an antedating "how to"?

George Thompson george.thompson at NYU.EDU
Sat May 24 18:17:36 UTC 2014

I have found a number of antedatings while reading New York City newspapers
of 1750-1850.  I have looked for signs that the editor of the paper thought
he was being clever and up-to-date in using a word or expression -- putting
the word in "" or italics or by introducing it by saying something like "as
the boys say" or "to use a Kentucky expression" (Kentucky was at the wild
frontier at the time).  Often the word would turn out not to be very new,
at that, but it sometimes was the earliest appearance in American writing
-- a thing the OED cares nothing about -- and sometimes was an antedating

Unfortunately, the typographical tricks can't be searched for.  A quick
search of America's Historical Newspapers (Readex; formerly Early American
Newspapers) for "little boys say" turned up a word -- "roundance" -- that's
not merely an antedating, but a word seemingly not in the OED at all.  I
suppose it will have to be defined as "a word used by little boys when
playing marbles", but still.   (I don't have access to the later volumes of

     [a drunk, lying in a field]  Presently he made an effort to rise,
which, after a leeward lurch or two, he succeeded in doing -- to stand
still however, was no easy matter, and to go ahead not much better; he
therefore very wisely concluded to "take roundance," as the little boys
say, playing at marbles, and with a tremendous flourish, off he went, now
east by south, then west by north, until he was brought to a stand [at] the
brink of a large clay pit, where he paused a moment, seemingly undecided
whether to fall in, try to jump over, or to stagger round. . . .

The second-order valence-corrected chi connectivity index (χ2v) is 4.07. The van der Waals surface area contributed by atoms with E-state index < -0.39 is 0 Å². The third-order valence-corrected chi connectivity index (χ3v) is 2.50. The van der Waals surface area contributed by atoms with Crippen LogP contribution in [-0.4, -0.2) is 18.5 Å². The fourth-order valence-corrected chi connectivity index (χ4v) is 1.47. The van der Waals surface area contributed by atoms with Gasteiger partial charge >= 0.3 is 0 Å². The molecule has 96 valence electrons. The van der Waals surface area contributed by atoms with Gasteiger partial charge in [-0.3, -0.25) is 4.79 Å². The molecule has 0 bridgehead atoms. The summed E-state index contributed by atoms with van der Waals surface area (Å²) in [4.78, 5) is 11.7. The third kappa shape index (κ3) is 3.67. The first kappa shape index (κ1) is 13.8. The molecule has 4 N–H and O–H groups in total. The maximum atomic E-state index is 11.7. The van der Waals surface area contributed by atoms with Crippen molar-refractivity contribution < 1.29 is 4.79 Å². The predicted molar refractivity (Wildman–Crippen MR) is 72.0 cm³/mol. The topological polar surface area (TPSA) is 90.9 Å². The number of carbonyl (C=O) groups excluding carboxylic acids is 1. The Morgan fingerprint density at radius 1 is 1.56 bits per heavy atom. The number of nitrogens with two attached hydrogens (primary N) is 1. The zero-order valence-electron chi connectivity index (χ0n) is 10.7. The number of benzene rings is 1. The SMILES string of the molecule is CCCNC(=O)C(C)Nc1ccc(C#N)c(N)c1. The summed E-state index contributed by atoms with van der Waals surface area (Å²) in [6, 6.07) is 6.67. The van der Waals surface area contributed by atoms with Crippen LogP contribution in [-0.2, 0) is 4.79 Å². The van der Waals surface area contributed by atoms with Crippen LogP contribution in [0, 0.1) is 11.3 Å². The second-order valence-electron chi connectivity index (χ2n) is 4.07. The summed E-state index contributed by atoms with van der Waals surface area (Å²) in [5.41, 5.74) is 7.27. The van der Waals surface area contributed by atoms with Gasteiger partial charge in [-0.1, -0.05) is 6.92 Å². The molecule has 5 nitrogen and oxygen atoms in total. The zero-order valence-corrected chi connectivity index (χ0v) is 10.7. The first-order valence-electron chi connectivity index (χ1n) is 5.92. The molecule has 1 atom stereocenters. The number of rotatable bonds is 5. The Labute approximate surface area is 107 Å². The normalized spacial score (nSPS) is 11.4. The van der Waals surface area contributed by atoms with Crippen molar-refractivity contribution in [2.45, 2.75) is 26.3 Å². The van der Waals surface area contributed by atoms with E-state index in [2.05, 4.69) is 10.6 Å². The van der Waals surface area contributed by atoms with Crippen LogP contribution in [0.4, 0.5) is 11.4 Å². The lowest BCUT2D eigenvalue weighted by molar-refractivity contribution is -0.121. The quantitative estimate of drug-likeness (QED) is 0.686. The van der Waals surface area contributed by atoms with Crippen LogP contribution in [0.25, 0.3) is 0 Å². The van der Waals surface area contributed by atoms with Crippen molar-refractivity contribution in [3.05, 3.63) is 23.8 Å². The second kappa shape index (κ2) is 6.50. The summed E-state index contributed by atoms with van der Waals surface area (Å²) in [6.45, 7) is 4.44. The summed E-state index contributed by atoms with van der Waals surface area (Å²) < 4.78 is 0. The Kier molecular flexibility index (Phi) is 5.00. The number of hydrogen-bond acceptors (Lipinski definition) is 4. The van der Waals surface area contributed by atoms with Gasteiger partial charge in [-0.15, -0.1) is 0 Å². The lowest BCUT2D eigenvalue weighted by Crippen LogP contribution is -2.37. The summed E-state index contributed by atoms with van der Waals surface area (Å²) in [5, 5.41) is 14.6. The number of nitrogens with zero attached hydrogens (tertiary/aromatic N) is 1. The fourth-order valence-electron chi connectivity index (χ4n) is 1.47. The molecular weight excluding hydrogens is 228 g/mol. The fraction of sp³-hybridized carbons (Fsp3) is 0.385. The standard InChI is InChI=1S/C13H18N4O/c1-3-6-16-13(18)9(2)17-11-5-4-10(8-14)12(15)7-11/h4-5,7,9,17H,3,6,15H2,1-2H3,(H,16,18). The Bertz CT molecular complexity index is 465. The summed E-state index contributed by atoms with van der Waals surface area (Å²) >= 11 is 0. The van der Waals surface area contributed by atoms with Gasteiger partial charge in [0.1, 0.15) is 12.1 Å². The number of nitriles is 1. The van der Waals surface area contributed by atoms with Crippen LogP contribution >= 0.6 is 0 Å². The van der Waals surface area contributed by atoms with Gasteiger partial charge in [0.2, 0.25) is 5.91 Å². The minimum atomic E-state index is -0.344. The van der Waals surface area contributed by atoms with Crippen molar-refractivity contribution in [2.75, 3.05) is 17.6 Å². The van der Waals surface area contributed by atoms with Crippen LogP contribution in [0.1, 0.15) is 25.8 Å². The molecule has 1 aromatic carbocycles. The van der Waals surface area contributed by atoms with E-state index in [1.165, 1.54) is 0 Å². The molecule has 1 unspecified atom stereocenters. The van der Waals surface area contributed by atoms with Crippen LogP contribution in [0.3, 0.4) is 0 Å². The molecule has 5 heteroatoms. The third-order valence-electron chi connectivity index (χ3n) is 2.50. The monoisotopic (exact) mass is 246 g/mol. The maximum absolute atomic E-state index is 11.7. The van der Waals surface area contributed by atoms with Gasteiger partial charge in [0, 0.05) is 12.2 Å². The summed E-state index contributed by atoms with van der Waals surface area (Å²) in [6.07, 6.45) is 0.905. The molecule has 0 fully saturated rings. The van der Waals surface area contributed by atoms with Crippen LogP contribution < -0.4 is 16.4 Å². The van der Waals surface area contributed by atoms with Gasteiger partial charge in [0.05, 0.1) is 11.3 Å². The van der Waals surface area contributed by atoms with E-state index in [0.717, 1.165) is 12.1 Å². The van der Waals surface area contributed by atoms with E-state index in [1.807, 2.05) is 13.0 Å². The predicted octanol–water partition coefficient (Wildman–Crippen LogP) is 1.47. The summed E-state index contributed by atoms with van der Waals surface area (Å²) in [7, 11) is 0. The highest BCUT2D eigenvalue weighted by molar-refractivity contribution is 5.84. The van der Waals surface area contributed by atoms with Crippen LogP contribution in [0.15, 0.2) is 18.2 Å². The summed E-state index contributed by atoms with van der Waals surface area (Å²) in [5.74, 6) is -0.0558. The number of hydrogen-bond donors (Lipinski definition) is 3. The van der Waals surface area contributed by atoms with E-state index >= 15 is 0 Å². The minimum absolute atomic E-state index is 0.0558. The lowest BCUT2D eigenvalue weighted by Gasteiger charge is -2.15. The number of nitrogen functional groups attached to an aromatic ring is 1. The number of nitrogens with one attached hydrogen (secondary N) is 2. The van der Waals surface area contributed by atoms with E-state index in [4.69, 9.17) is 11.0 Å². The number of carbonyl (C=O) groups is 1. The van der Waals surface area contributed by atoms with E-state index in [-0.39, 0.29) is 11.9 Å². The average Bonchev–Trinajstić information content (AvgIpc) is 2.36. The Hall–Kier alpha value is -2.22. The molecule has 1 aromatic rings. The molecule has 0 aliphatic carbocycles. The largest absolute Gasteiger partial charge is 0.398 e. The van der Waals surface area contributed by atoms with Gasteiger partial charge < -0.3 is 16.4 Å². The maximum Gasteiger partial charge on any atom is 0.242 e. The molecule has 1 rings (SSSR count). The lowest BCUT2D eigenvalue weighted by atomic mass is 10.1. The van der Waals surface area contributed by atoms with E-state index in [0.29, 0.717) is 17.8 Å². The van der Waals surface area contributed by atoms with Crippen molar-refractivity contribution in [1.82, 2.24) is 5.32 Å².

"Cooling Off in an Old Field."  South Carolina Temperance Advocate,
December 24, 1840, p. 99, col. 2


On Tue, May 20, 2014 at 3:48 PM, Beth Young <zbyoung at> wrote:

> Has anyone written an antedating "how to" guide?
> Last year, as an experiment, I offered extra credit to students who tried
> to antedate a word in the OED. I knew that the task wouldn't appeal to
> every student, but I figured that there might be one or two who would enjoy
> the challenge. I thought that the activity would help students better
> understand what's involved in this sort of research, and I wanted to give
> them an opportunity to do research with potential real-world application.
> The activity did not succeed, for a variety of reasons. My better students
> chose not to try it. My weaker students did try it, but they tended to
> provide "evidence" like an entry from another dictionary ("Merriam-Webster
> says the word dates from 1915"), a quotation from the OED itself ("OED says
> it means X but I think it really means Y") or a 21st century magazine
> article that makes claims about how a word originated centuries earlier.
> One student commented that she had picked the "easiest" words to antedate
> but still had no luck; turns out that she thought the easiest words would
> be the entries that the OED had just revised less than a year ago.
> A good class discussion could clear up many misconceptions, but my classes
> are almost always scheduled online. So . . . if I keep this activity
> (haven't decided yet), I'll need to provide more basic information, such as
> what counts as evidence and how one might go about antedating a word.
> Do you know of an already written "how to" that I could share? Have you
> tried this sort of activity with students?
> thanks,
> Beth Young
> ------------------------------------------------------------
> The American Dialect Society -

George A. Thompson
The Guy Who Still Looks Stuff Up in Books.
Author of A Documentary History of "The African Theatre", Northwestern
Univ. Pr., 1998..

The American Dialect Society -

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